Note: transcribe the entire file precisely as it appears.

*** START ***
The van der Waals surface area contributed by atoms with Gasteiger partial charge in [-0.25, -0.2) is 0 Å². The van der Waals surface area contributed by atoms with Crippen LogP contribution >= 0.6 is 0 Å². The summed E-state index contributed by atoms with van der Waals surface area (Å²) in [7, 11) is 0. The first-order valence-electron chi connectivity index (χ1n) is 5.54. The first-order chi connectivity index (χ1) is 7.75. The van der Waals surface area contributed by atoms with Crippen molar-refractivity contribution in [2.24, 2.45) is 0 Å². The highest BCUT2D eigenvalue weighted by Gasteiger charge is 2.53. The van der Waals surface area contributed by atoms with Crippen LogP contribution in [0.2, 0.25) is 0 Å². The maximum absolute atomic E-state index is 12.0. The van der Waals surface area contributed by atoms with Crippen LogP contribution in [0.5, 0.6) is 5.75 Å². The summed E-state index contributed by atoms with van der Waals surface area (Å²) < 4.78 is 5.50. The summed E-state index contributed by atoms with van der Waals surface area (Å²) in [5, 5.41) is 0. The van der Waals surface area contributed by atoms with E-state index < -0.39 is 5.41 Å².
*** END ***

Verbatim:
The van der Waals surface area contributed by atoms with Gasteiger partial charge in [-0.25, -0.2) is 0 Å². The van der Waals surface area contributed by atoms with Crippen LogP contribution >= 0.6 is 0 Å². The summed E-state index contributed by atoms with van der Waals surface area (Å²) in [7, 11) is 0. The first-order valence-electron chi connectivity index (χ1n) is 5.54. The first-order chi connectivity index (χ1) is 7.75. The van der Waals surface area contributed by atoms with Crippen molar-refractivity contribution in [2.24, 2.45) is 0 Å². The highest BCUT2D eigenvalue weighted by Gasteiger charge is 2.53. The van der Waals surface area contributed by atoms with Crippen LogP contribution in [0.2, 0.25) is 0 Å². The maximum absolute atomic E-state index is 12.0. The van der Waals surface area contributed by atoms with Crippen LogP contribution in [0.5, 0.6) is 5.75 Å². The summed E-state index contributed by atoms with van der Waals surface area (Å²) < 4.78 is 5.50. The summed E-state index contributed by atoms with van der Waals surface area (Å²) in [5, 5.41) is 0. The van der Waals surface area contributed by atoms with E-state index < -0.39 is 5.41 Å².